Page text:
Monday, September 21, 2009

Break a rear derailleur cable on the road?

What do you do when your rear derailleur cable breaks while on the road?

1) Praise yourself for having the foresight to have a spare cable and allen wrench in your bag?
2) Struggle on the best you can?
3) Jam a rock or stick into the dérailleur so you can ride the cassette's middle cog?

We were riding the Illinois I&M Canal trail when my buddy's rear dérailleur cable broke. There we were on a course gravel trail without much of anything in sight, no replacement cable, and rain threatening.

Without a replacement cable and on the last 20 miles of a 75 mile ride, we decided on the old-school choice number 3 from the above list.

We couldn't find a stick that would set the deraillieur in the correct position, but we managed to find a rock that did the job. The tape taken from a first aid kit wasn't really needed, but added as a precaution

Afterward I was able to remove the rock with the help of some pliers, but no damage and installed the new cable.

Friday, September 11, 2009

Determining Saddle Width

What is the minimum saddle width necessary to ensure a reasonable amount of comfort on those long rides? Conversely, is the saddle you ride now too wide?

Recently a friend expressed displeasure with his current saddle and concern about the potential cost of going through a number of saddles before he found something good or at least sucked a lot less. He currently rides a Terry Fly Cromoly Gel which has a width of about 140mm. I suspect the saddle is way too narrow for him, but other than trial and error how can I prove it?

Even though two Specialized BF saddles I have tried in the past didn't suit me, I do appreciate their efforts to properly size saddles to riders with their trademark Body Geometry Saddle Fit System and multiple saddle widths. As with their system that measures "sit-bone" width I needed to come up with a cheap and easy DIY method of doing the same while the rider is on his or her bike.

After giving it considerable though, forgetting about it for a few months, and then finally getting sufficiently bored today to take action, I used the following method:
  1. Cut a simple saddle form out of 1/2 or 3/4 plywood or MDF using a jigsaw
  2. Sacrifice an old saddle and attach its bare undercarriage to the wooden saddle form with flat head wood screws
  3. Place the rider's bike on a trainer
  4. Loosely mount the makeshift saddle on the rider's bike
  5. Cover the top of the saddle form with modeling clay
  6. Using a 1-inch dia or larger. 3ft hardwood dowel roll the clay to a smooth consistent 10mm thickness
  7. Trim off the excess clay hanging over the edges of the saddle form with a knife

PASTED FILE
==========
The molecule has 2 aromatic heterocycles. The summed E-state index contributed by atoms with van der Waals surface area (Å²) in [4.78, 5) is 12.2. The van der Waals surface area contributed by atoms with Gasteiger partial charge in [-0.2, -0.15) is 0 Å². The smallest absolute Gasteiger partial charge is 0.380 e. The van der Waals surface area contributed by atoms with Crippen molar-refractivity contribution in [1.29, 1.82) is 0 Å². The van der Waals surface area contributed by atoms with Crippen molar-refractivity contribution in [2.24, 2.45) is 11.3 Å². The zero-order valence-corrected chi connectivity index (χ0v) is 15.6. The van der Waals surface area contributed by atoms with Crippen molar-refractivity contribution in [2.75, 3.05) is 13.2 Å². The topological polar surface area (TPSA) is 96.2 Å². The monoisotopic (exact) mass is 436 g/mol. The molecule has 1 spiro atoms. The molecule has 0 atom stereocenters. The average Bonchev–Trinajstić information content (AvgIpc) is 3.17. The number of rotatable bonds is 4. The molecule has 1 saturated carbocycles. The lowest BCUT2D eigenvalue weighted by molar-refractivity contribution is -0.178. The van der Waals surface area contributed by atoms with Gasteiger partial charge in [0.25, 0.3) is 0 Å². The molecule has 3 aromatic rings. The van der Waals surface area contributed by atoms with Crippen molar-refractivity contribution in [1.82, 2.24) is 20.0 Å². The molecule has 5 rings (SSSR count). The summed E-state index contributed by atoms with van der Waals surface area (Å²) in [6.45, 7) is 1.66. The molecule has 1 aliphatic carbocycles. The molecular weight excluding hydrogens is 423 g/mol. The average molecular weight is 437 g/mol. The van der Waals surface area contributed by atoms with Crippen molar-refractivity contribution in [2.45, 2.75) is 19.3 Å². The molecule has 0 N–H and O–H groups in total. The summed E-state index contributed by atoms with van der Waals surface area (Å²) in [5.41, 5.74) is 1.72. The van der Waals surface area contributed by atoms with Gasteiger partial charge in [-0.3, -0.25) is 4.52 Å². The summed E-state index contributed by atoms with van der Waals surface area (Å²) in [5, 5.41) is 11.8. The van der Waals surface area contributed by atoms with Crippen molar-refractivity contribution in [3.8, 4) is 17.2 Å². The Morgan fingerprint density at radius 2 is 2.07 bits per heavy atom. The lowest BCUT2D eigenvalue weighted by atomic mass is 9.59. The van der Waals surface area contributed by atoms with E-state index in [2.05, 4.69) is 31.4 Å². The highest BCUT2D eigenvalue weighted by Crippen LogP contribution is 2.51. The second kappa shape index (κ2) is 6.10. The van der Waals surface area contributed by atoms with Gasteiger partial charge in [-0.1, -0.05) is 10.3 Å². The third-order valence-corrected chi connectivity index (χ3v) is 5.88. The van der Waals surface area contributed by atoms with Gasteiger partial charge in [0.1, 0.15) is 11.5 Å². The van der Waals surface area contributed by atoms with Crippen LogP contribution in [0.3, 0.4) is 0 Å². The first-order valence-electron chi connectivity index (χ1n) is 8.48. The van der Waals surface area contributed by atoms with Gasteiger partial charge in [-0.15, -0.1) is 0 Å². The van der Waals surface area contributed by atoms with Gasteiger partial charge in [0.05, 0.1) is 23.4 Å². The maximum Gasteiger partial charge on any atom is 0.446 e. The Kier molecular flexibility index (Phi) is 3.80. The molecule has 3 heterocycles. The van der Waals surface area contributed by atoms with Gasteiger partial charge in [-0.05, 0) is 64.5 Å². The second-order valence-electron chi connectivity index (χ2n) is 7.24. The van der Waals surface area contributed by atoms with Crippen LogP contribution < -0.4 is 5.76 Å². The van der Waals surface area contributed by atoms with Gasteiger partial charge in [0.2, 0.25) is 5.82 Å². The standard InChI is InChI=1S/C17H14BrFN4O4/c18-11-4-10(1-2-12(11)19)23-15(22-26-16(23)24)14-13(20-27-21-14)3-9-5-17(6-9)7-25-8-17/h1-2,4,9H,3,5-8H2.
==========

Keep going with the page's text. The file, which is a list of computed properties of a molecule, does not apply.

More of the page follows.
8. Cover the top of the saddle with a sheet of clear plastic wrap.
  9. Make any necessary saddle and seat post adjustments for setback, angle, seat height, and proper bolt torque.
  10. Place the rider on the bike in his or her normal riding position and have him/her pedal for a few minutes
  11. Have the rider get off the bike and then remove the saddle
  12. Remove the clear plastic wrap from the saddle and carefully highlight the ridges and indentations in the clay with a marking pen
  13. With a metric ruler take the necessary measurements to determine "sit bone" spacing

The Saddle
(Click on this picture to enlarge)




The Measurements (Click on the picture to enlarge)

The results show my "sit bones" spacing at 110mm when measured center-to-center. Also measuring from the outer edge of the right "sit-bone" indentation to the outer edge of the left is about 155mm. I am saying "about 155mm" because I am estimated this measurement because the saddle form was not quite wide enough.

These measurements give me some confidence my method works since I know from many years and many saddles worth of trial and error that a saddle width of about 155mm is good for me. Not suprisingly this also explains why my favorite saddle remains the Brooks Team Pro given that amongst its several outstanding attributes is its 160mm width, albeit its usable width is closer to 150mm. However, the measurements put this saddle in the category of being just barely wide enough and suggests I should consider a bit wider model like the Brooks B17 Special with a width of 170mm.

While correct saddle width is just one factor in finding a saddle that meets a rider's needs, it is a very important one. With this metric riders shopping for a new saddle can quickly eliminate saddles that are unnecessarily wide or too narrow from the list of possibilities.

This weekend I will be providing my DIY saddle fitting system to my friend mentioned at the start of this post to him in his selection of a new saddle. My guess is that will show a wider saddle is warranted which will also significantly reduce the list of choices.